German industry leaders have warned of the damage caused by the long strike of flight attendants at national flagship carrier Lufthansa. They said production interruptions were among the costly consequences.
The ongoing strike by Lufthansa flight attendants would cost the German economy dearly, the Association of German Chambers of Industry and Commerce (DIHK) said Tuesday.
The longer the strike lasts, the bigger are the interruptions in production processes,” DIHK Managing Director Martin Wansleben told the Tuesday edition of the regional German daily Passauer Neue Presse.
He said often high-quality components were shipped by plane, adding that even the smallest switch, which was not delivered in time, could halt the assembly of a whole machine.
Ufo trade union in the crosshairs
“If strikes like these continue for days, the damage done to the economy can amount to 25 million euros ($26.8 million) per day,” Wansleben argued as Lufthansa flight attendants started their fourth day of industrial action over wage demands and early retirement regulations.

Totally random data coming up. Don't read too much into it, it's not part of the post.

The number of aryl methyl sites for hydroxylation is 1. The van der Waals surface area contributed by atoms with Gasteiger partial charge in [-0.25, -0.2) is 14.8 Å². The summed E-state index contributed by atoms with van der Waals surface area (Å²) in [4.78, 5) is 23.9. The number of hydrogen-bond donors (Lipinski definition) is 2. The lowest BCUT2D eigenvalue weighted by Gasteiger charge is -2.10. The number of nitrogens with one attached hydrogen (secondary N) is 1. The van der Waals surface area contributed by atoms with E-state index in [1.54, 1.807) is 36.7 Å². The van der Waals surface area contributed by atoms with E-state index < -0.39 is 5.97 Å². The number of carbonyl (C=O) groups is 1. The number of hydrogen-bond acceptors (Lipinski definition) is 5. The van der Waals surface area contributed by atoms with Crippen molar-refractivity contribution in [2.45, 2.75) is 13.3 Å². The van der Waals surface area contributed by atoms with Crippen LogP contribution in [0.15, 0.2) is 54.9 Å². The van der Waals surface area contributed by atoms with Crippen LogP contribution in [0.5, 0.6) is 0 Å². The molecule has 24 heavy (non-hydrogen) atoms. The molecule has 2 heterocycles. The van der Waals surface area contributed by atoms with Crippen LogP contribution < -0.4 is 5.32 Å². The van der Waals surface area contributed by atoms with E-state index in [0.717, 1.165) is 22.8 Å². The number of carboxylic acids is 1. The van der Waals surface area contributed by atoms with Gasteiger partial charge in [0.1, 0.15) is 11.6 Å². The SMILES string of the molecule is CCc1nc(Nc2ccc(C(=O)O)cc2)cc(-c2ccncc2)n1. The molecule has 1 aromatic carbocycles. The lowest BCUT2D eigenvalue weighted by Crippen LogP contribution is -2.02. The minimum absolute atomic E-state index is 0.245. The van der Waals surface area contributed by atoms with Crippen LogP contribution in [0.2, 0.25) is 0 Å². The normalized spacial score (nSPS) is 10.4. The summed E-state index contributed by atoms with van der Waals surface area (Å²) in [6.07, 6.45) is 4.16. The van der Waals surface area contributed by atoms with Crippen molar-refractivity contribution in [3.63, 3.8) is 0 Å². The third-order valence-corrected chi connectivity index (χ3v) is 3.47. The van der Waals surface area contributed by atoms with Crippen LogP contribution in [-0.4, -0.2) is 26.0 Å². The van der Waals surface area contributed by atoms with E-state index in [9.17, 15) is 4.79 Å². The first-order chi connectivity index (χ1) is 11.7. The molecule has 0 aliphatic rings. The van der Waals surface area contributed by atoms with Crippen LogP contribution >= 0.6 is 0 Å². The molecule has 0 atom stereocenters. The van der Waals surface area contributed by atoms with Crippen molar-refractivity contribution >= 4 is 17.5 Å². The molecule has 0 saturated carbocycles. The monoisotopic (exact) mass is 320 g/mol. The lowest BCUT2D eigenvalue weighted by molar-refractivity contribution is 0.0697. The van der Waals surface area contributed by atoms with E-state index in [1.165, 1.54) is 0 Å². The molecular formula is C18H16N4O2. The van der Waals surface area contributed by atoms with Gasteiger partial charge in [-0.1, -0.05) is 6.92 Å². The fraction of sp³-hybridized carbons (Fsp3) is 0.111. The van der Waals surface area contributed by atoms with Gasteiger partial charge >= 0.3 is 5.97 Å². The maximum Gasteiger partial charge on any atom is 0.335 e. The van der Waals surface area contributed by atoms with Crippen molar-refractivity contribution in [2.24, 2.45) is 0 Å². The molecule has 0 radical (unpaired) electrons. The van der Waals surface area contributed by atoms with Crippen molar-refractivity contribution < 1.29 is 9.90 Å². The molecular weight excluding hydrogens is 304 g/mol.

The carrier had announced that 136 flights would be canceled on Tuesday, affecting 27,300 passengers in Munich, Frankfurt and Düsseldorf. This takes the total number of grounded flights since the strike began on Friday to nearly 1,900, leaving more than 235,000 passengers stranded.
An economic affairs spokesman for the ruling conservatives, Joachim Pfeiffer, told the “Rheinische Post” newspaper to put an end to “disproportionate industrial action” so as not to jeopardize Germany’s attractiveness as a business location.
He added small unions representing only small professional branches should no longer be in a position to take a whole industries hostage.
hg/pad (AFP, dpa)